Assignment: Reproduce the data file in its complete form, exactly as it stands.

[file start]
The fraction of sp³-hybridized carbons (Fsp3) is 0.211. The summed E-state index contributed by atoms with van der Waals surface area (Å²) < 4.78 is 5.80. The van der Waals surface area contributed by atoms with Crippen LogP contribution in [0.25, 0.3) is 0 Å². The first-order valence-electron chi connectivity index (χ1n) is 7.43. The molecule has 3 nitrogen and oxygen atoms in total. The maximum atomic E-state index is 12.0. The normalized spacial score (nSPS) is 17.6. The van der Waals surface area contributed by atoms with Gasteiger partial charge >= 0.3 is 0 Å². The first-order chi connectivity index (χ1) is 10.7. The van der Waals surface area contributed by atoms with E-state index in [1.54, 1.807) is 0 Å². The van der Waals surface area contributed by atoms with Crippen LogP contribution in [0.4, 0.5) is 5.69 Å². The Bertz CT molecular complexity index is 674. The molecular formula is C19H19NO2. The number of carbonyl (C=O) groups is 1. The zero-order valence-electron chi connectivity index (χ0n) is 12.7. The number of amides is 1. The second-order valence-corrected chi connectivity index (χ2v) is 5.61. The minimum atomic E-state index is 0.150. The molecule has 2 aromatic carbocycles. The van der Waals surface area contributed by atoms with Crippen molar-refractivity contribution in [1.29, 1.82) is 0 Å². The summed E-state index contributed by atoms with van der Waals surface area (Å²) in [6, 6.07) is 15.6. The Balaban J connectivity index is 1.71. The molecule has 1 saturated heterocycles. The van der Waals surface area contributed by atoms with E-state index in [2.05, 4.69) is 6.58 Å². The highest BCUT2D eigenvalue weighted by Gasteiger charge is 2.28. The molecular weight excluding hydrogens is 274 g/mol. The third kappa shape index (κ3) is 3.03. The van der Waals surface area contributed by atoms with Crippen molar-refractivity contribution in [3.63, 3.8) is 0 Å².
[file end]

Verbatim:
The fraction of sp³-hybridized carbons (Fsp3) is 0.211. The summed E-state index contributed by atoms with van der Waals surface area (Å²) < 4.78 is 5.80. The van der Waals surface area contributed by atoms with Crippen LogP contribution in [0.25, 0.3) is 0 Å². The first-order valence-electron chi connectivity index (χ1n) is 7.43. The molecule has 3 nitrogen and oxygen atoms in total. The maximum atomic E-state index is 12.0. The normalized spacial score (nSPS) is 17.6. The van der Waals surface area contributed by atoms with Gasteiger partial charge >= 0.3 is 0 Å². The first-order chi connectivity index (χ1) is 10.7. The van der Waals surface area contributed by atoms with E-state index in [1.54, 1.807) is 0 Å². The van der Waals surface area contributed by atoms with Crippen LogP contribution in [0.4, 0.5) is 5.69 Å². The Bertz CT molecular complexity index is 674. The molecular formula is C19H19NO2. The number of carbonyl (C=O) groups is 1. The zero-order valence-electron chi connectivity index (χ0n) is 12.7. The number of amides is 1. The second-order valence-corrected chi connectivity index (χ2v) is 5.61. The minimum atomic E-state index is 0.150. The molecule has 2 aromatic carbocycles. The van der Waals surface area contributed by atoms with Crippen molar-refractivity contribution in [1.29, 1.82) is 0 Å². The summed E-state index contributed by atoms with van der Waals surface area (Å²) in [6, 6.07) is 15.6. The Balaban J connectivity index is 1.71. The molecule has 1 saturated heterocycles. The van der Waals surface area contributed by atoms with E-state index in [2.05, 4.69) is 6.58 Å². The highest BCUT2D eigenvalue weighted by Gasteiger charge is 2.28. The molecular weight excluding hydrogens is 274 g/mol. The third kappa shape index (κ3) is 3.03. The van der Waals surface area contributed by atoms with Crippen molar-refractivity contribution in [3.63, 3.8) is 0 Å².